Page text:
This is what has been killing Team 134 all season long.
Yes, between the tackles, this line is young and lacks chemistry. Six different players have started on the interior of the offensive line this season. Not one started a game last year, and all of them except walk-on Joey Burzynski have been underclassmen.
Still, the group has not progressed at all this year and is the center of every problem Michigan has on offense.
It is tough to do anything offensively without a respectable rushing attack to keep defenses honest. This also leads to longer third downs and forces Gardner to make too many plays on his own.
As for the nearly nonexistent pass rush, the numbers speak for themselves. In Michigan's past six games, it has recorded just 12 sacks. Eight of the Wolverines' 17 sacks this season have come in two contests (Notre Dame and Penn State). Opposing quarterbacks have no reason to be frightened when they face the Maize and Blue.
Lack of pressure on opposing signal-callers is not helping Michigan's secondary out either. The group already lacks the talent and athleticism needed to be effective in man-to-man coverage. It needs help from the front seven, but it is getting almost none.
Believe it or not, all hope is not lost. Upcoming games against struggling Nebraska and Northwestern give the Wolverines a perfect opportunity to bounce back and salvage what is left of the 2013 campaign.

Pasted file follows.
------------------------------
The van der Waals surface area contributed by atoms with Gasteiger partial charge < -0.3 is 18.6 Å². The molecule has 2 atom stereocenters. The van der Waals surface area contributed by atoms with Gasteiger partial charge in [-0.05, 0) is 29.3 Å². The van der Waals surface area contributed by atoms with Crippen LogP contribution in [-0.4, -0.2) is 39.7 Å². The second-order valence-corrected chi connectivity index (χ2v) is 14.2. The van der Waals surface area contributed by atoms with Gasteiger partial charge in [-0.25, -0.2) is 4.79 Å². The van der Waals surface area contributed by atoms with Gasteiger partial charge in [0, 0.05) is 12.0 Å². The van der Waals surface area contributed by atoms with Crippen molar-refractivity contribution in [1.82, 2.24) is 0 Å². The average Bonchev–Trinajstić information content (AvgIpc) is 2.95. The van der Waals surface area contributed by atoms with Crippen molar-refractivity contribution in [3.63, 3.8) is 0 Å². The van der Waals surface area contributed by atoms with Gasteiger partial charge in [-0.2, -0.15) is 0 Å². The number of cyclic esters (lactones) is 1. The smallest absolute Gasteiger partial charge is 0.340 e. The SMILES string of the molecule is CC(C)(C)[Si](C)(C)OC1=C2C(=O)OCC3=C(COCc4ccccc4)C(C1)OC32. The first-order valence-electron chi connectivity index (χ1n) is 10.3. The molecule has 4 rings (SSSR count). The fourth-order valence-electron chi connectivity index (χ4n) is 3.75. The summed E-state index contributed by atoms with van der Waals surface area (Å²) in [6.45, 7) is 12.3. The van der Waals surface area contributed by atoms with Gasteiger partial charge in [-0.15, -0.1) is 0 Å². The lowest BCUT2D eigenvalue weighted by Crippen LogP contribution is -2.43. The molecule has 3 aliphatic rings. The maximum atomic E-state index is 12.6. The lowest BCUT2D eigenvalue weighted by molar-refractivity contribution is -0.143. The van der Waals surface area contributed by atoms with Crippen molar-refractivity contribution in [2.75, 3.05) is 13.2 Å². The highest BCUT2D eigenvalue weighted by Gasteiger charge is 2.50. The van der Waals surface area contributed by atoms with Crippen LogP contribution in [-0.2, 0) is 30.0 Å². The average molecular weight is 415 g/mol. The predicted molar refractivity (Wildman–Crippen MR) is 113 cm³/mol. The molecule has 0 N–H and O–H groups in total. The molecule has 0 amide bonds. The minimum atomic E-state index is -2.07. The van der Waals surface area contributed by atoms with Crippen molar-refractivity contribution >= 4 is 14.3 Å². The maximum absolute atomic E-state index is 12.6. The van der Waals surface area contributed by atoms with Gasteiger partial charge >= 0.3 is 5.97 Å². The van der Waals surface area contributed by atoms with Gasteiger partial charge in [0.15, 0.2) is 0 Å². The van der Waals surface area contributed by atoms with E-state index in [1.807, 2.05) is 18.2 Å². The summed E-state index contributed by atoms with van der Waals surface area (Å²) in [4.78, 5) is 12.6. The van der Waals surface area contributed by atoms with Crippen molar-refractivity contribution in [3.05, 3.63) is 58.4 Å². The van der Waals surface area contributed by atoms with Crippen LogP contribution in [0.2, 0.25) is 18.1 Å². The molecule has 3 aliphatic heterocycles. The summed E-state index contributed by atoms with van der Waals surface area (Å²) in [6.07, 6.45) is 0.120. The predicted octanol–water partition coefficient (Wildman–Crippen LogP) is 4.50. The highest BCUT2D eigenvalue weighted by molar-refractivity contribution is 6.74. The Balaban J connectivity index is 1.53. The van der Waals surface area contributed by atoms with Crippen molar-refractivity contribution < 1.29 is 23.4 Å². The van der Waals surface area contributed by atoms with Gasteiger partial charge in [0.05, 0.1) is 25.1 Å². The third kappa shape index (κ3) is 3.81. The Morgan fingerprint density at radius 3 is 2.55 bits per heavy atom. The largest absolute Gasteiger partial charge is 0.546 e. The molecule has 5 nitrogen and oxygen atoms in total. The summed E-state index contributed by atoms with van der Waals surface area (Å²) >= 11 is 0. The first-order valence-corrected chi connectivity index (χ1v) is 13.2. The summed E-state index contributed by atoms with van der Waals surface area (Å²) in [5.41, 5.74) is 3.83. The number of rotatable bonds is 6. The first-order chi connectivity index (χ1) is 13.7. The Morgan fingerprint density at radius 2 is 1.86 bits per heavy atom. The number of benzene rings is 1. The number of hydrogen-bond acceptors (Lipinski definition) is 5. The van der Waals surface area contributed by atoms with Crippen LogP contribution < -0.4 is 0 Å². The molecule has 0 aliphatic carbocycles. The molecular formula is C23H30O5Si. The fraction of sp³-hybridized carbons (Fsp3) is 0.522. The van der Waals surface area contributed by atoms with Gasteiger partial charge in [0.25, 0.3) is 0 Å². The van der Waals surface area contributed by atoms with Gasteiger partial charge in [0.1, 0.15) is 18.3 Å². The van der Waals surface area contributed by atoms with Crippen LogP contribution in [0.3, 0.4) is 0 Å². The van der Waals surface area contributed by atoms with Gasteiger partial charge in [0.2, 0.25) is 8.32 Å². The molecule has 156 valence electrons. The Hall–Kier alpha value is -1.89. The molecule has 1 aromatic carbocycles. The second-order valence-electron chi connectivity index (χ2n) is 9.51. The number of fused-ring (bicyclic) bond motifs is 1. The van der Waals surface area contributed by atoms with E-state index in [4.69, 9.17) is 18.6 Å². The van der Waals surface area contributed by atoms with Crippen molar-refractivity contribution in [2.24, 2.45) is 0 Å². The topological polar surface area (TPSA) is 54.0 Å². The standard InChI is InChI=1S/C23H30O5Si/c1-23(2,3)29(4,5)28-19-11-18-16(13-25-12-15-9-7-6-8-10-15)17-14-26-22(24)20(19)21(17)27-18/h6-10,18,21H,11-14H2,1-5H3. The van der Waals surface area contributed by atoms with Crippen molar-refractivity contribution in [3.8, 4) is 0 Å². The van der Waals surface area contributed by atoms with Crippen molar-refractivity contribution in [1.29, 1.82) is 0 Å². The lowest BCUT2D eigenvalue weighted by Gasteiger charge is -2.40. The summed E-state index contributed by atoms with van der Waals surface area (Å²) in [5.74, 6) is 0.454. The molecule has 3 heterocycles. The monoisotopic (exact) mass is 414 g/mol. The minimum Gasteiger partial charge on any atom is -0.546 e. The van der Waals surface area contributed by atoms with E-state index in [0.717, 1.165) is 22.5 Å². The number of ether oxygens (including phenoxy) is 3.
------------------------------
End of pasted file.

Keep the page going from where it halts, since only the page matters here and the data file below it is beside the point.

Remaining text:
How many games will Michigan win to close out the season?
The Wolverines defense did a fairly good job of stopping the run against Michigan State. Aside from two rushing plays for 75 yards, one coming when the defense was absolutely gassed late in the fourth quarter, they only gave up 67 yards on the ground. Not a bad day by any means.
Nebraska and Northwestern are not nearly the same kind of defensive juggernauts as Michigan State either. The two rank No. 70 and No. 80 in total defense, respectively. Additionally, the Wildcats are the eighth-worst in the Football Bowl Subdivision in tackles for loss allowed, yielding 3.56 sacks per contest.
Games against Iowa and Ohio State do not appear to favor Michigan, but there is time for improvement.
A change at quarterback is not the answer to any of the Wolverines' problems. As a matter of fact, it would be an absolute disaster to thrust true freshman Shane Morris into the starting role right now. A shoddy offensive line and zero running game only sets Morris up for failure.
Given the beating he took on Saturday and the five drops by receivers, Gardner played well—14-of-27 for 210 yards—outside one interception and a couple of missed reads. Considering the circumstances, though, he should have earned the respect of the Maize and Blue faithful against the Spartans.
If you're hating on Devin Gardner right now, you're just hating. Kid gave you his heart yesterday. Loss wasn't on him.— Nick Baumgardner (@nickbaumgardner) November 3, 2013
Gardner may not be living up to high expectations, but he has done more good than bad and is carrying the offensive load right now.
Unless Michigan is able to turn up the heat on opposing quarterbacks, protect Gardner and open up some holes for Toussaint and Co., it is going to be a rough final four weeks.
Want to talk more Michigan football? Follow me on Twitter at @Zach_Dirlam.